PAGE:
It’s time to talk packaging!

We’re sure we don’t need to tell you that health conscious diets are on the rise: in fact, when one walks into a supermarket there is a ‘health conscious’ product on almost every shelf! What is scary, however, are the various methods employed by brands to disguise exactly what is being used in their food production processes.

Although outwardly convincing, labels and packaging are often misleading. Products that appear healthy on the outside are regularly filled with potentially harmful ingredients. Because of this, individual customers need to spend time understanding exactly what packaged food contains, avoiding the assumption that healthy packaging means healthy ingredients.

The good news? Food producers are legally obliged to list all of the ingredients within a product. As you become more accustomed to reading these lists, you will also become increasingly equipped in understanding what it is that each of the bits and bobs refer to.

Becoming more label-savvy

What’s the deal with quantity?

The first important thing to remember is that ingredient lists are structured according to the quantity of each ingredient used, reading from the most present ingredient to the least. This means that the first few ingredients are particularly important as these make up the majority of what we are putting into our bodies. A good rule of thumb is to check whether or not the first few ingredients are whole foods.

(‘Whole foods’ refers to foods that are used in their natural state, i.e. that are not processed or refined in anyway)

If the first few listed items refer to sugars, hydrogenated oils, or refined grains, it is pretty safe to assume these food options are not healthy.

The number of ingredients matter!

Keep an eye on the number of ingredients used in a product. A lengthy ingredient list typically suggests a lot of highly processed ingredients. Think about an ordinary packet of crisps: the ingredient list is often long enough to be considered a book chapter – and that’s because it is packed full of stuff that your body doesn’t need or appreciate!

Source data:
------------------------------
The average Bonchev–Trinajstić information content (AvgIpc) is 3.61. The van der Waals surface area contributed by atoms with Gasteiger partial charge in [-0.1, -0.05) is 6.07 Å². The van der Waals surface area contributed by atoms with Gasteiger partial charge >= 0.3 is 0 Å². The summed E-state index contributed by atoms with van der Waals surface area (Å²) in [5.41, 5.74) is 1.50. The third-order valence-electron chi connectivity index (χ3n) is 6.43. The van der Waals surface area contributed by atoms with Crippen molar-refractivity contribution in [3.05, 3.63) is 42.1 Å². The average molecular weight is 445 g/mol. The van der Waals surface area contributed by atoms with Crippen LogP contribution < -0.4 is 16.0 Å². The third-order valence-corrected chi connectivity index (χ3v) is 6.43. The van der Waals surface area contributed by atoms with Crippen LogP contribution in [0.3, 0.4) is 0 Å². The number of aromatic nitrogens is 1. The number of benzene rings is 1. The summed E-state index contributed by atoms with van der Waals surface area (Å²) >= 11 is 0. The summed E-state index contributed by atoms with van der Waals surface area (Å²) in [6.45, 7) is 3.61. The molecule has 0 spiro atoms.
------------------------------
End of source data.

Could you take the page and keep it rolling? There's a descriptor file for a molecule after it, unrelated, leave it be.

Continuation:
Beware of misleading marketing

It is no coincidence that the back of food packaging is used to describe the nutritional information – leaving the front open to using eye-catching and jargonised language in its attempt to grab our attention. Not only this, but the layout of the ingredients list and the font sizes are regularly chosen in such a way as to discourage customer reading and engagement – making it easier for these products to get by as ‘seemingly healthy’.

Serving sizes

Nutritional labels do explain exactly what is in a product, but often the provided information only accounts for what you’re putting into your body if you consume half the product at a time.  How often do you drink half a can of soda or eat half a chocolate bar? Take note of the grams per serving when making your foodie selections!

The sugar-free saga

The term ‘sugar-free’ is another method used by food producers to take advantage of folk trying to make health-conscious choices.  ‘Sugar-free’ seldom means that a product is overtly healthy and the term is often used to disguise the wide variety of sweetness-enhancing substances that are largely poisonous for our bodies and can lead to long-term side effects.

Where to from here?

Now don’t let this get you down! Being more familiar with what goes into your food enhances the experience of preparing and consuming meals, and helps you to feel more empowered when selecting foods that support and sustain our bodies.

…and – what we can promise – is that, at All Things Earthly, we have already checked the ingredient list for you! In fact, we have even taken each of our products home and shared them with our families.

How’s that for quality service 😉

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